Police in Niagara Falls are looking for a serial arsonist who has set 13 fires this month, destroying nearly $3,000 worth of garbage/recycling totes and badly damaging a home.
"There is a risk to human life if this doesn't end," said Mayor Paul Dyster.
The fires have all been lit in the mid-city and downtown areas between 7pm and 1am with the heaviest concentration in an area between Whitney and Forest Avenues and 18th and 24th Streets. Most involved city-owned garbage and recycling totes in alleys or the rear of homes.
The latest took place late Sunday night on Whitney Avenue in a garbage tote that was against the side a house and forced five people from their home. The damage that the fire caused is shown in the picture with this story.
The flames burned away siding that was part of an outside wall where an 11-year-old boy was sleeping. No injuries were reported but the blaze caused $6,000 damage.
Investigators are hard at work on these cases and say they will not stop until the person or persons responsible is found. Authorities say charges of misdemeanor fifth degree arson will be filed in some cases and charges of felony fourth degree arson in others.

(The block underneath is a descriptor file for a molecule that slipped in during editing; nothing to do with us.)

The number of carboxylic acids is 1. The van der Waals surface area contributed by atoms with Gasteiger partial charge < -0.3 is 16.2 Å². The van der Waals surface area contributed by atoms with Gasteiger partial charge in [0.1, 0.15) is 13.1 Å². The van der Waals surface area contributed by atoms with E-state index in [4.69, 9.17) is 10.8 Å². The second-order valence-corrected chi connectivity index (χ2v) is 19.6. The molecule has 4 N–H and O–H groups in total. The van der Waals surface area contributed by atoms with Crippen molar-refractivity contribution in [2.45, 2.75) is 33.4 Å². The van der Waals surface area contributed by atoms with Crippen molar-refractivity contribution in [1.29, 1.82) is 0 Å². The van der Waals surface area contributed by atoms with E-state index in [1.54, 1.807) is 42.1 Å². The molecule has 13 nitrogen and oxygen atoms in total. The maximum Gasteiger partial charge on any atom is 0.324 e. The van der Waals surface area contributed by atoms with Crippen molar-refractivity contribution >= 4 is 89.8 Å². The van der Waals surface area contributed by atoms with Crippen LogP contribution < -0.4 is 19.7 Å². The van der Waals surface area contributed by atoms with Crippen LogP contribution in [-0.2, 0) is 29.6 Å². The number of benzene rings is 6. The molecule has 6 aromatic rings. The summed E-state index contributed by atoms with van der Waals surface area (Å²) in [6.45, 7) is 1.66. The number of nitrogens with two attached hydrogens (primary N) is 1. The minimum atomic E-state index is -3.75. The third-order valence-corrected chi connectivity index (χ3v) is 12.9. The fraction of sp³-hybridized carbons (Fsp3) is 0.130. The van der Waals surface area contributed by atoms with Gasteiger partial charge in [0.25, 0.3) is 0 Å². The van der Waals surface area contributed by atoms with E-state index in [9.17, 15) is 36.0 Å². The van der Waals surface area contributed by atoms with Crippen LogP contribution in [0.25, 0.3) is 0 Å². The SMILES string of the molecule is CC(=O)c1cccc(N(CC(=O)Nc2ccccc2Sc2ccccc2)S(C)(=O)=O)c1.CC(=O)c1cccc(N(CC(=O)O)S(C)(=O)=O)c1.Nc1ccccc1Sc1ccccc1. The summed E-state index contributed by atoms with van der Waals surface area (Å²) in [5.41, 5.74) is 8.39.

"Usually, the history of arson fires and the person who is doing arson is that they start small and move up to bigger things like vacant buildings," said Niagara Falls Fire Chief Thomas Colangelo.
That is a concern for officials because there are several vacant buildings in the city and some are occupied by homeless individuals.
In the meantime, police have increased their patrols and the fire department is asking residents to keep their garbage totes away from their homes. They’re also advising not leaving totes in an alley or front of a home for longer than it takes waste disposal to remove the trash.
"In the time period for your garbage, put them out the night before until your garbage is picked up. We just don't want them lingering in the alley all week long," added Colangelo
If you have any information that can help investigators find the culprit or culprits, call police at 716-286-4553 or the Office of Fire Prevention at 716-286-4728.
"We believe it is possible that there may be individuals in the neighborhood who have seen someone behaving suspiciously and may not be connecting it to these arson fires. That is why we need to hear from those residents" explained Mayor Dyster.